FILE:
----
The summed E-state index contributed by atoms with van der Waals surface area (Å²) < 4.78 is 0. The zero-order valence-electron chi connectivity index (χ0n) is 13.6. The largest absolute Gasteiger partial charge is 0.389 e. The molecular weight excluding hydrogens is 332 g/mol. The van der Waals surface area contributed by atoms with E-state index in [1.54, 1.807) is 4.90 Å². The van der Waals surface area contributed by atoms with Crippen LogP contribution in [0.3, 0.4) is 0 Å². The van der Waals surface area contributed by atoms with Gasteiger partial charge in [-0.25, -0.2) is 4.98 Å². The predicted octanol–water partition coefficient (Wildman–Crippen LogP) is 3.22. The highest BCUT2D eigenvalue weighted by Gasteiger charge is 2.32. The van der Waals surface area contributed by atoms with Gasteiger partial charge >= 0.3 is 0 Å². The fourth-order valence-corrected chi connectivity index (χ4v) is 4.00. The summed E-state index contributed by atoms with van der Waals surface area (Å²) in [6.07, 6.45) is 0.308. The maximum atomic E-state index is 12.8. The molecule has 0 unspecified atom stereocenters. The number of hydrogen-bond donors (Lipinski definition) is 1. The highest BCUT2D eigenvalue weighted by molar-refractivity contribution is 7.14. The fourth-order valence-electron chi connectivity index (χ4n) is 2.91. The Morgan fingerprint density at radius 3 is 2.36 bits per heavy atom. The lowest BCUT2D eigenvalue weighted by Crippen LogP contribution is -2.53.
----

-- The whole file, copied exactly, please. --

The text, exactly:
The summed E-state index contributed by atoms with van der Waals surface area (Å²) < 4.78 is 0. The zero-order valence-electron chi connectivity index (χ0n) is 13.6. The largest absolute Gasteiger partial charge is 0.389 e. The molecular weight excluding hydrogens is 332 g/mol. The van der Waals surface area contributed by atoms with E-state index in [1.54, 1.807) is 4.90 Å². The van der Waals surface area contributed by atoms with Crippen LogP contribution in [0.3, 0.4) is 0 Å². The van der Waals surface area contributed by atoms with Gasteiger partial charge in [-0.25, -0.2) is 4.98 Å². The predicted octanol–water partition coefficient (Wildman–Crippen LogP) is 3.22. The highest BCUT2D eigenvalue weighted by Gasteiger charge is 2.32. The van der Waals surface area contributed by atoms with Gasteiger partial charge >= 0.3 is 0 Å². The fourth-order valence-corrected chi connectivity index (χ4v) is 4.00. The summed E-state index contributed by atoms with van der Waals surface area (Å²) in [6.07, 6.45) is 0.308. The maximum atomic E-state index is 12.8. The molecule has 0 unspecified atom stereocenters. The number of hydrogen-bond donors (Lipinski definition) is 1. The highest BCUT2D eigenvalue weighted by molar-refractivity contribution is 7.14. The fourth-order valence-electron chi connectivity index (χ4n) is 2.91. The Morgan fingerprint density at radius 3 is 2.36 bits per heavy atom. The lowest BCUT2D eigenvalue weighted by Crippen LogP contribution is -2.53.